A man is not free from a fault, as long as the fault is laid to his charge; he is then free from the fault, when it is not charged upon him. All the powers of the world united are not able to pronounce a person faultless and an innocent person, but only the power of the Lord Jesus Christ. He alone is the way by which a poor sinner, even in this world, may be pronounced an innocent person; even in this world, I say, and be acquitted and discharged from the fault and guilt of his sin. It is impossible the law should do it; the apostle speaks of it expressly, Rom. viii. 2, "The law of the spirit of life in Christ hath freed me from the law of sin and death." Here it is put upon Christ, to free from the guilt of sin. "For what the law could not do, in that it was weak through the flesh, for sin condemned sin in the flesh." "The law," saith the text, “could not do it;" not that the law could not pronounce innocence where innocency was: not that the law could not condemn sin, where it is condemnable by its authority: the law can do this, if it can find subjects whereupon to do it. But the law runs upon these terms, as it finds a person himself without fault, so it pronounceth sentence upon him; if it finds a fault in his person, then it chargeth this fault upon the person alone, as thus: "Cursed is every one that continueth not in all things that are written in the book of the law to do them." Till then thou canst not be absolutely freed from the acting of a thing in its nature that is faulty; thou canst not hear it speak any otherwise but of faultiness, which it chargeth upon thee.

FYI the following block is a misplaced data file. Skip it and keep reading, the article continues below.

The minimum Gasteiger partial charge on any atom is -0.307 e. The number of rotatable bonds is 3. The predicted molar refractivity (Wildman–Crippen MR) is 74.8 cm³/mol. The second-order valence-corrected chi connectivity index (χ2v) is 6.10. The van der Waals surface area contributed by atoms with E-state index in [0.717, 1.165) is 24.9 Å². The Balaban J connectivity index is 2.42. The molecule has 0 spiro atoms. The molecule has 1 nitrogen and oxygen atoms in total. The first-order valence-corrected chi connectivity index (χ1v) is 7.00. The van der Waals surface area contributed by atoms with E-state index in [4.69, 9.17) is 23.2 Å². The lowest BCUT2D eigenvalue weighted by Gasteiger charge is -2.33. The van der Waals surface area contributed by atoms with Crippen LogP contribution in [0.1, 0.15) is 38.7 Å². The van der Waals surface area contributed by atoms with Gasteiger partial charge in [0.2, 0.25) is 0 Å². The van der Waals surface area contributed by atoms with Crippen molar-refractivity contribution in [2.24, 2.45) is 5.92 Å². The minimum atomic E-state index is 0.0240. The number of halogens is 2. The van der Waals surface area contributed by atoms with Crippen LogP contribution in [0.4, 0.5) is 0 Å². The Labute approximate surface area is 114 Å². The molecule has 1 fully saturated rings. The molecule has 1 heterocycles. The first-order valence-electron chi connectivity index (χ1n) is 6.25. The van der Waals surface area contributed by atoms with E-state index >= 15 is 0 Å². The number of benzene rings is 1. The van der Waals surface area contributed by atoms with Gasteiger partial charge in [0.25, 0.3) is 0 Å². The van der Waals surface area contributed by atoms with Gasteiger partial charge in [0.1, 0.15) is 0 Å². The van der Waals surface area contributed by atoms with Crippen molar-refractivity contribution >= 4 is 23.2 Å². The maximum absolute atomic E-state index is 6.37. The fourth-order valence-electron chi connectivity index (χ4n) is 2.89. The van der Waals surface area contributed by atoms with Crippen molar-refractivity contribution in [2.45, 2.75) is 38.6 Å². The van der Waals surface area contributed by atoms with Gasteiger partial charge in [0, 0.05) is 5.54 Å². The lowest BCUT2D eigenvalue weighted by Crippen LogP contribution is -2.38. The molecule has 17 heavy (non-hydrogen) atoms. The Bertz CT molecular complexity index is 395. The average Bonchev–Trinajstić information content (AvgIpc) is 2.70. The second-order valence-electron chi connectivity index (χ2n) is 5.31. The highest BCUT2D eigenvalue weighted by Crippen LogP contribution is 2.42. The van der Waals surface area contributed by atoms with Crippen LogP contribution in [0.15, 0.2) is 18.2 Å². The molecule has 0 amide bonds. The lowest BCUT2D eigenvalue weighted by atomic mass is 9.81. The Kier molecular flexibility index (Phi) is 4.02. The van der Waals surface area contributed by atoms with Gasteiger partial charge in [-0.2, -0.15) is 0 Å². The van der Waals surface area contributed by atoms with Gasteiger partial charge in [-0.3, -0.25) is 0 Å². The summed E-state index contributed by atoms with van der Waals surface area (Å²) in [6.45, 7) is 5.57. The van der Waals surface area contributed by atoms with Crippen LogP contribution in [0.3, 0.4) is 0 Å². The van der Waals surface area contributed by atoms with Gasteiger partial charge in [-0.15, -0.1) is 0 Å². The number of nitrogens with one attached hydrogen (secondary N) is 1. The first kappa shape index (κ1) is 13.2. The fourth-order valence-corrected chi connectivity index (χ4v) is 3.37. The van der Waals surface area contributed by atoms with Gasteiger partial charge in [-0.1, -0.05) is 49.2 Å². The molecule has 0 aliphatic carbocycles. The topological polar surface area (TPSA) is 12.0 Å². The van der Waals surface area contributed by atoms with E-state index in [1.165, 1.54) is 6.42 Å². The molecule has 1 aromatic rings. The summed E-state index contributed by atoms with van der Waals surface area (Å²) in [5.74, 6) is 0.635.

Tobias Crisp, Works, Sermon 1 on John 14:6